Thursday, 5 May 2011

Little Girl Lethal: Hanna review


Review Scoring Chart - 10: Masterpiece; 9: Outstanding; 8: Very Good; 7: Good; 6: Above Average; 5: Average; 4: Below Average; 3: Bad; 2: Awful; 1: Reprehensible; 0: Non- Functional.

Dir: Joe Wright
Stars: Saoirse Ronan, Cate Blanchett, Eric Bana, Olivia Williams
Running Time: 111mins

The term 'running time' has scarcely felt more appropriate attached to any film this side of Run Lola Run, with which Joe Wright's Hanna shares a great deal in common. After an opening ten minutes where Saoirse Ronan's eponymous heroine, living out of a cabin in deep a snowy Finnish forest, hunts down a stag as part of a gruelling training regimen set by her father, a flick of a symbolic switch sets her loose on the world and the film barely stops for breath until the final shot.

Although comparisons will inevitably made with Kick-Ass' Hit-Girl or Sucker Punch, which Joe Wright publicly denounced for its lascivious representations of women under the guise of 'empowerment', Hanna's use of the 'little girl assassin' modern trope is more purposeful than its exploitation-influenced competition. It helps that in Saoirse Ronan, whom Wright discovered for his wartime drama Atonement, the film leads with an actress so ridiculously capable as to make the switch between doe-eyed innocent and trained killer seem an entirely natural transition.

Hanna is not what you'd call a subtle film, but does invite some interesting questions. Wright barely allows a scene to go by without reminding us of the fairy tale influences underpinning his story: taking his heroine to her grandma's house, who gets 'eaten' early on by the big bad, and concluding in a Brothers Grimm theme park feel like overkill, but at least the film is always sure of what it wants to say. Like all fairytales, it is a coming-of-age story, albeit with woodsmen and wolves updated into trigger-happy assassins and a cruel CIA matron obsessed with dental hygiene. It's certainly clear why Joe Wright took such objection to Sucker Punch, as both films feature prominent fantasy motifs and girls learning their own strength, but deliver very different messages.

It's unfortunate that this clarity of intent does not extend to Joe Wright's direction, which feels forced in its quirkiness. In Run Lola Run, Tom Tykwer's mishmash of styles had the purpose of exemplifying the acid-tripping wildness of the ascendant MTV culture. When Wright sends his camera into a spin in Hanna, it might emphasize his character's disorientation, but feels a needlessly intrusive and showy way of doing so when the story that doesn't justify such a choice. This makes it difficult to credit him with his successes when heavy-handedness elsewhere make you wonder whether he just got lucky. That's probably unfair, as there are some remarkably well-shot sequences on show, with standouts being an underground fight where Eric Bana dispatches a team of CIA thugs in an underground station is filmed in a single thrilling take, and a chase through a shipping container yard where the characters are easy to keep track of despite taking place in a maze of identical-looking crates. But earlier fight scenes, all messy cuts and shaky camerawork, do raise that doubt.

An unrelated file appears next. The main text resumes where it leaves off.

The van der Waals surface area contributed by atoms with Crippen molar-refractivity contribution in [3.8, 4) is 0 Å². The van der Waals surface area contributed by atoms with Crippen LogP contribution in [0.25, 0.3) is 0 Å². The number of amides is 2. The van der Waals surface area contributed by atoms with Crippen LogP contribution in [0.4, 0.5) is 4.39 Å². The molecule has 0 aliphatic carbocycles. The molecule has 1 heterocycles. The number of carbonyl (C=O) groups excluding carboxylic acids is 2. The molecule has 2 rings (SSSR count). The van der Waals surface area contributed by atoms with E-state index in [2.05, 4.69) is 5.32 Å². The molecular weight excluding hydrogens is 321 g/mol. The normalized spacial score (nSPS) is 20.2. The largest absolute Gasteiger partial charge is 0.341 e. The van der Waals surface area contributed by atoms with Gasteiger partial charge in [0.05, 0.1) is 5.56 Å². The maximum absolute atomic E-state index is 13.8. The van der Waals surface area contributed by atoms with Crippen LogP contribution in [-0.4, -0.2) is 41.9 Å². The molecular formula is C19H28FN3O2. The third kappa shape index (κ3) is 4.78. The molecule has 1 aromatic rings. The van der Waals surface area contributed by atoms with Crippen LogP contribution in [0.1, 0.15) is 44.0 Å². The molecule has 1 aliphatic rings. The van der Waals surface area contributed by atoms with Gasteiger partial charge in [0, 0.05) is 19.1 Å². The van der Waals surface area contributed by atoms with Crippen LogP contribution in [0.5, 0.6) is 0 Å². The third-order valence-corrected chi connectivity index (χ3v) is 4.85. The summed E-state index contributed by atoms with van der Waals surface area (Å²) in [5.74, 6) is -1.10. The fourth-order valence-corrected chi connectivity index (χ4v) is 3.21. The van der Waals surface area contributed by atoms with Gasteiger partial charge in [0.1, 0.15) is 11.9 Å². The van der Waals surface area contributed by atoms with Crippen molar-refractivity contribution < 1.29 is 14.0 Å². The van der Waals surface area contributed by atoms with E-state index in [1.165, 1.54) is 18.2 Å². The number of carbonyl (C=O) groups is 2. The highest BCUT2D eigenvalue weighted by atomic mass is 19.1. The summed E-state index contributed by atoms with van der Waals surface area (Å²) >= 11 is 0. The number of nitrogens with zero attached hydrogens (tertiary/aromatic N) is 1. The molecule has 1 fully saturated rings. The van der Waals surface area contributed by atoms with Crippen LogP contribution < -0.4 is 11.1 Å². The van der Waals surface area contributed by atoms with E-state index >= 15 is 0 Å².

These sequences are set to a soundtrack by the Chemical Brothers, its heavy Euro-trance influences again giving off strong Lola vibes. As with Wright's direction, it's a mixed bag that tends to be showy rather than invisibly enhancing its scenes, but does give the film a distinctive flavour. I'm the first to complain at the generic scoring that is applied to the majority of modern genre films and the Chemical Brothers' work is anything but, though can feel too deliberately different for its own good. When the film reaches Berlin, it works as a nod to Lola (again), but the point remains that where that film's nightclub aesthetics worked in the context of the story, such flourishes do not sit so naturally in Hanna's world.

The unpredictable nature of Hanna's composition does bring a kind of kinetic energy to the film despite itself, but it's Saoirse Ronan's remarkable performance at its heart that keeps everything on track. Of the formidable little girls who have enjoyed so much time on screen recently, Hanna is the most complicated. Though trained since birth by her father for the sole purpose of eliminating a target, what had not been taken into account was the effect of throwing a young girl into a world she had been completely isolated from for all of her sixteen years. She may be able to kill a man with a flick of her wrist, but the barrage of everyday noise from crowds, televisions and telephones overwhelms her. Music delights her in ways she cannot understand, and her only reaction to the thrilling anxiety of an impending kiss from an attractive boy is to fight back. A holding cell in a CIA stronghold is a more comfortable environment for her than a hotel room, because it demands only instincts she is familiar with.

Ronan plays every facet of the role with conviction, her steely blue eyes distant as much through isolation as terror. When she and her new friend Sophie whisper intimately under their bedsheets, a scene reprised by Wright from his Pride & Prejudice adaptation, the conflict between the character's longing for a friendship and fear of bringing someone she cares about into her dangerous life plays out compellingly on Ronan's face. Her performance dominates the film, as it would even if Eric Bana and Cate Blanchett weren't hamstrung by distracting accents.

Hanna is not perfect by any measure, but its ambitions and flaws at least offer a different, more thoughtful slant on the action film. Wright's schizophrenic direction may ring false, but he achieves the right marks during the key action sequences and Saoirse Ronan gives a performance that hits hard, aiming for the heart and never missing. [ 7 ]


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